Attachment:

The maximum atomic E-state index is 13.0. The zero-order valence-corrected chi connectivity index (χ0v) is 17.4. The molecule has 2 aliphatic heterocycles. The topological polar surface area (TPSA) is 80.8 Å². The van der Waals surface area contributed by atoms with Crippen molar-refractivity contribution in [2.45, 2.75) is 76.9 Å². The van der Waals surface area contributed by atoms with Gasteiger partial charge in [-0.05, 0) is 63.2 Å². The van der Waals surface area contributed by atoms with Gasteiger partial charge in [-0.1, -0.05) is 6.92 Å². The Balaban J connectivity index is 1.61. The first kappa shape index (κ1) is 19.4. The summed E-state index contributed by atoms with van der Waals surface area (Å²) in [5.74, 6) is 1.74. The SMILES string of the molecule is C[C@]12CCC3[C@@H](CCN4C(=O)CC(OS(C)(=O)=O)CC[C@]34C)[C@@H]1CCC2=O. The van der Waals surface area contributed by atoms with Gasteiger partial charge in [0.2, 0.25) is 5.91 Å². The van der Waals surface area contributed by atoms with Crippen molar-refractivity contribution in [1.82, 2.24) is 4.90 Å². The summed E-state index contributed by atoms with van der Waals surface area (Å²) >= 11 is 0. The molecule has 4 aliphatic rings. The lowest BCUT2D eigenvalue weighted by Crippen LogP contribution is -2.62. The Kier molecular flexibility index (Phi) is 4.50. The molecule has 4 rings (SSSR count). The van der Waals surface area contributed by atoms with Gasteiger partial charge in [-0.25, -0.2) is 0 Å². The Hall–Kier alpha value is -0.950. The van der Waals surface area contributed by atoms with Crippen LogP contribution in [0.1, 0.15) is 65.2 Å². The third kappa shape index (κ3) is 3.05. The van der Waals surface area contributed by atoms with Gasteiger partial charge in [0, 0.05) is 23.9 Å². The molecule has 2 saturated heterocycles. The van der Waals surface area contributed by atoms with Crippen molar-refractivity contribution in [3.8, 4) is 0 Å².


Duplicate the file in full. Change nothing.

The maximum atomic E-state index is 13.0. The zero-order valence-corrected chi connectivity index (χ0v) is 17.4. The molecule has 2 aliphatic heterocycles. The topological polar surface area (TPSA) is 80.8 Å². The van der Waals surface area contributed by atoms with Crippen molar-refractivity contribution in [2.45, 2.75) is 76.9 Å². The van der Waals surface area contributed by atoms with Gasteiger partial charge in [-0.05, 0) is 63.2 Å². The van der Waals surface area contributed by atoms with Gasteiger partial charge in [-0.1, -0.05) is 6.92 Å². The Balaban J connectivity index is 1.61. The first kappa shape index (κ1) is 19.4. The summed E-state index contributed by atoms with van der Waals surface area (Å²) in [5.74, 6) is 1.74. The SMILES string of the molecule is C[C@]12CCC3[C@@H](CCN4C(=O)CC(OS(C)(=O)=O)CC[C@]34C)[C@@H]1CCC2=O. The van der Waals surface area contributed by atoms with Gasteiger partial charge in [0.2, 0.25) is 5.91 Å². The van der Waals surface area contributed by atoms with Crippen molar-refractivity contribution in [1.82, 2.24) is 4.90 Å². The summed E-state index contributed by atoms with van der Waals surface area (Å²) >= 11 is 0. The molecule has 4 aliphatic rings. The lowest BCUT2D eigenvalue weighted by Crippen LogP contribution is -2.62. The Kier molecular flexibility index (Phi) is 4.50. The molecule has 4 rings (SSSR count). The van der Waals surface area contributed by atoms with Gasteiger partial charge in [-0.25, -0.2) is 0 Å². The Hall–Kier alpha value is -0.950. The van der Waals surface area contributed by atoms with Crippen LogP contribution in [0.1, 0.15) is 65.2 Å². The third kappa shape index (κ3) is 3.05. The van der Waals surface area contributed by atoms with Gasteiger partial charge in [0, 0.05) is 23.9 Å². The molecule has 2 saturated heterocycles. The van der Waals surface area contributed by atoms with Crippen molar-refractivity contribution in [3.8, 4) is 0 Å².